-Embarks on taking education to the best
One of the leading private schools in Ganta, Tufaie Foundation has appealed to the government for a subsidy to keep the school functional while providing the requisite education to the students.
The proprietor Benedict Domah, told the Daily Observer in a recent exclusive interview that it was causing the school huge sum of money to meet up with teachers’ monthly salaries and other operational costs.
Domah said that the Tufaie Foundation is the only school in the entire Ganta community that runs from 8:a.m. to 4:p.m., and therefore it requires finance to keep the teachers on campus to focus on their lessons.
“Prior to the recent government mandate that all schools should run up to 3:p.m., our school had been running up to 4 pm and still maintained that time,” he said.
When the Daily Observer visited the campus, kids as young as three years were seen writing, and reciting their lessons.
Mr. Domah said that his institute is a junior secondary school, and the oldest student is aged 12, and is in the 8th grade class.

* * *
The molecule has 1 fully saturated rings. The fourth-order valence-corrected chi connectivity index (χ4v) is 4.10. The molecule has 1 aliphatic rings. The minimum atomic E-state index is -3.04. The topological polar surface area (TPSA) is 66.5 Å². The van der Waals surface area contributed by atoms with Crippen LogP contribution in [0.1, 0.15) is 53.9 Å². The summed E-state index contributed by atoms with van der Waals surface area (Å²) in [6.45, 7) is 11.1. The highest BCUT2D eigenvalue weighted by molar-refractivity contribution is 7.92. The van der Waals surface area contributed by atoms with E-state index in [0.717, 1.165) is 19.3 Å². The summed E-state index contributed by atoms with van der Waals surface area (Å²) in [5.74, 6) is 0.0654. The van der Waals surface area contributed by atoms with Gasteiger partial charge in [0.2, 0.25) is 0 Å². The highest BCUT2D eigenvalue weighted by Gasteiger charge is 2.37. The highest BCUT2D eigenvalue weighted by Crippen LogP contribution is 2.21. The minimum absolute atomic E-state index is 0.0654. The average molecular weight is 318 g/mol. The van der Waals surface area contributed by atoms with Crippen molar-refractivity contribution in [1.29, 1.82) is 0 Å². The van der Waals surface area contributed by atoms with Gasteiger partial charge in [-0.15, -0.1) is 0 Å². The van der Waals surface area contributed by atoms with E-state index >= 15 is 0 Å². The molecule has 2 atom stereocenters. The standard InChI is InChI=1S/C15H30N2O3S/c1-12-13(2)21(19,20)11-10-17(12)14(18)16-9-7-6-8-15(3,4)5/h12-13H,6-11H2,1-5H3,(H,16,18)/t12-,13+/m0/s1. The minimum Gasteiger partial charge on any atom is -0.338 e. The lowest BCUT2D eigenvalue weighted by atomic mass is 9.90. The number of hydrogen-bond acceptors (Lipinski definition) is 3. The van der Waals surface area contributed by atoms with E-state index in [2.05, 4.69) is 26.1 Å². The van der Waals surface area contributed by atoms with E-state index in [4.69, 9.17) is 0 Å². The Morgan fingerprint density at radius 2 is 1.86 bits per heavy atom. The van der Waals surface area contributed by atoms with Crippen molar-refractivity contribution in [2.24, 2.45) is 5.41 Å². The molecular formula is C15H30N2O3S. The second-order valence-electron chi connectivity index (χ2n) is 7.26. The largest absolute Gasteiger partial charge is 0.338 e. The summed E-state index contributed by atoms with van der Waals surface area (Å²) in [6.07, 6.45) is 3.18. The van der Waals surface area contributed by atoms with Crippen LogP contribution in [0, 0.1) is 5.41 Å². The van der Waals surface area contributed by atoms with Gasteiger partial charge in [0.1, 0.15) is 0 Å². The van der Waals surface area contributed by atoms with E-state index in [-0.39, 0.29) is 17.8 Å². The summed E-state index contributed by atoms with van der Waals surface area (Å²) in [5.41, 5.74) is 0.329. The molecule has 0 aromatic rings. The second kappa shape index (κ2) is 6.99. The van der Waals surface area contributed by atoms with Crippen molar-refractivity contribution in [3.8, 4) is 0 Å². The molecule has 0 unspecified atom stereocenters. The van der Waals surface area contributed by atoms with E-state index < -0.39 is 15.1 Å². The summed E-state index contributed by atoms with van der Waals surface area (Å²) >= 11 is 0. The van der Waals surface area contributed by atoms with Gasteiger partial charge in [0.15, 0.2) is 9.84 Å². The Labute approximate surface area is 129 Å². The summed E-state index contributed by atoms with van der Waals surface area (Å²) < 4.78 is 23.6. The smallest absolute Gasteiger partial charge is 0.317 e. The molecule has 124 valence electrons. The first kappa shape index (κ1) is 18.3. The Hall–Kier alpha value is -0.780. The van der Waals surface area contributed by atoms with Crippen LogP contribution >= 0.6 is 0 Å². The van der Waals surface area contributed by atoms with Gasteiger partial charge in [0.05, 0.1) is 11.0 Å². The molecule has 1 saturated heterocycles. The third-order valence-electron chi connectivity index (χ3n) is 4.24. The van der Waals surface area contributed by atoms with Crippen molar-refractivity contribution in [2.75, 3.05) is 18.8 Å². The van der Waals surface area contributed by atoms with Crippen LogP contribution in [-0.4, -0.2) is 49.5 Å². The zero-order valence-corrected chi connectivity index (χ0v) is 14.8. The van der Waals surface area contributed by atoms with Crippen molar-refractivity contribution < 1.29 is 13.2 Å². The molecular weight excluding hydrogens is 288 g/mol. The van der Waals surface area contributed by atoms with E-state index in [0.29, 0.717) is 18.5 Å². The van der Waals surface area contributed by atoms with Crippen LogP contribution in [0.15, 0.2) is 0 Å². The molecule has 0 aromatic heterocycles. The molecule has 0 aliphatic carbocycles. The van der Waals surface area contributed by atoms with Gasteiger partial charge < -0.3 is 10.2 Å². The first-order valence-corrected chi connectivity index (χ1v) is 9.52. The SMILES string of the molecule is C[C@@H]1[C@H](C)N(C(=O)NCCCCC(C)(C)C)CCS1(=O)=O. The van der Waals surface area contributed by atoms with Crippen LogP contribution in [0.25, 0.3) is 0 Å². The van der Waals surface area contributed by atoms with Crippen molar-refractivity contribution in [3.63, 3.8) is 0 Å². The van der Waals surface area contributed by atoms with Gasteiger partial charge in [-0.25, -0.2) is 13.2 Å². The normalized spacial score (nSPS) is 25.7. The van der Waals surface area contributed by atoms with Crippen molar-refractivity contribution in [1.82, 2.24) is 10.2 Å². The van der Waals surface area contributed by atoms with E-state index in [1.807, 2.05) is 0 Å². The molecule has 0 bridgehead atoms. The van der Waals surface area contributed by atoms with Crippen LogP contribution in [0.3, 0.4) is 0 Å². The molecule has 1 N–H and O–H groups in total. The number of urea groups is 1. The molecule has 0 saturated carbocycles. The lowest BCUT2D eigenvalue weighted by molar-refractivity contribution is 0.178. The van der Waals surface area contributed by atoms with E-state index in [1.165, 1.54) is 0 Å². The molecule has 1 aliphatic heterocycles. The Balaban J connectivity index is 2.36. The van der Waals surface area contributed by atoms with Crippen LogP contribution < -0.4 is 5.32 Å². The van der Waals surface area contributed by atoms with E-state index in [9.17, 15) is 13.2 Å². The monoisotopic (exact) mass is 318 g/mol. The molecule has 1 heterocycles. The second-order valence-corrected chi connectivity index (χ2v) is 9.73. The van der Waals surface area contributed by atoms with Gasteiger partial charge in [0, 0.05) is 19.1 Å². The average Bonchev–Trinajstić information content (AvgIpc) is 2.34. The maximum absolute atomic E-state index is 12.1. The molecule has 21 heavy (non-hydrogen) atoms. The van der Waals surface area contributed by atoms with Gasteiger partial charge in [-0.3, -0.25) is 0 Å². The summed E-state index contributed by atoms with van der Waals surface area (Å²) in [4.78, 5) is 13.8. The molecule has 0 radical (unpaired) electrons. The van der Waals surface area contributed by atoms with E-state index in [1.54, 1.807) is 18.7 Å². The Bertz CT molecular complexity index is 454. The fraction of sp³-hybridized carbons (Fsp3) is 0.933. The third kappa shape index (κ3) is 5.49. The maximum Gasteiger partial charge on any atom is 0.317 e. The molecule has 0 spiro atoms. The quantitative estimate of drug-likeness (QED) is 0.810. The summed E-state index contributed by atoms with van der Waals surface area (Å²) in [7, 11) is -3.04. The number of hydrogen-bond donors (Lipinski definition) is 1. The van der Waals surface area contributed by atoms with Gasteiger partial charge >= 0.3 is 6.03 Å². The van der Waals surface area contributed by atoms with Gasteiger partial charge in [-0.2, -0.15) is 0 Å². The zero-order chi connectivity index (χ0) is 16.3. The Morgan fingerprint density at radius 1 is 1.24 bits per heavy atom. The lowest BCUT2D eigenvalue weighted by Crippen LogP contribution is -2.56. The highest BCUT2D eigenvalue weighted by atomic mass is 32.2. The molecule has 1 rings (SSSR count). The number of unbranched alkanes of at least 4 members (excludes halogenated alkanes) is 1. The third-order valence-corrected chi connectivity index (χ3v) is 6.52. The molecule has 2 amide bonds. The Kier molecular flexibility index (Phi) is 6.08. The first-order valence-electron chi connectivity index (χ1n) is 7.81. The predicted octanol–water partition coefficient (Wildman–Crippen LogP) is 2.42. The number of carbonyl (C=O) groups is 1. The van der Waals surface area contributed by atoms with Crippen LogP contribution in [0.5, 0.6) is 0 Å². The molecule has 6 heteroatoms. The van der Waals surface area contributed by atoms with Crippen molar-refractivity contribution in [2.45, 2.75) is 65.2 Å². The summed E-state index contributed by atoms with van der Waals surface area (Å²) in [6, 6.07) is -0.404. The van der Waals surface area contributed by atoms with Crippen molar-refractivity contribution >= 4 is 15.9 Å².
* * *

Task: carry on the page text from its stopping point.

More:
He said as part of building the kids educational foundation, the school ensures that the pupils read, spell and write well to enhance their comprehension skills.
In the grade 8th class, according to him, there are some kids, who are nine years old and they are doing well. Tufaie is one of the leading toddler schools in Ganta, where most business people register their school-going age children because it is considered the best school for young children or beginners.
The school has been taking their students to far places across Liberia for field trips to see some historical sites and to also improve their social skills.
Despite all of these activities, Mr. Domah said in order to keep the school at this level or take it to another better level, the government needs to absorb the names of some of the teachers on its payroll.
“We are anticipating to build a modern school complex, with an attractive center for the beginners, and also attach other aids to enhance both teaching and learning, but the cost to run this type of school is too huge,” he said.
“As you can see, we already have a computer class here for our pupils, and we need help from the government to ensure that the educational system becomes the best.”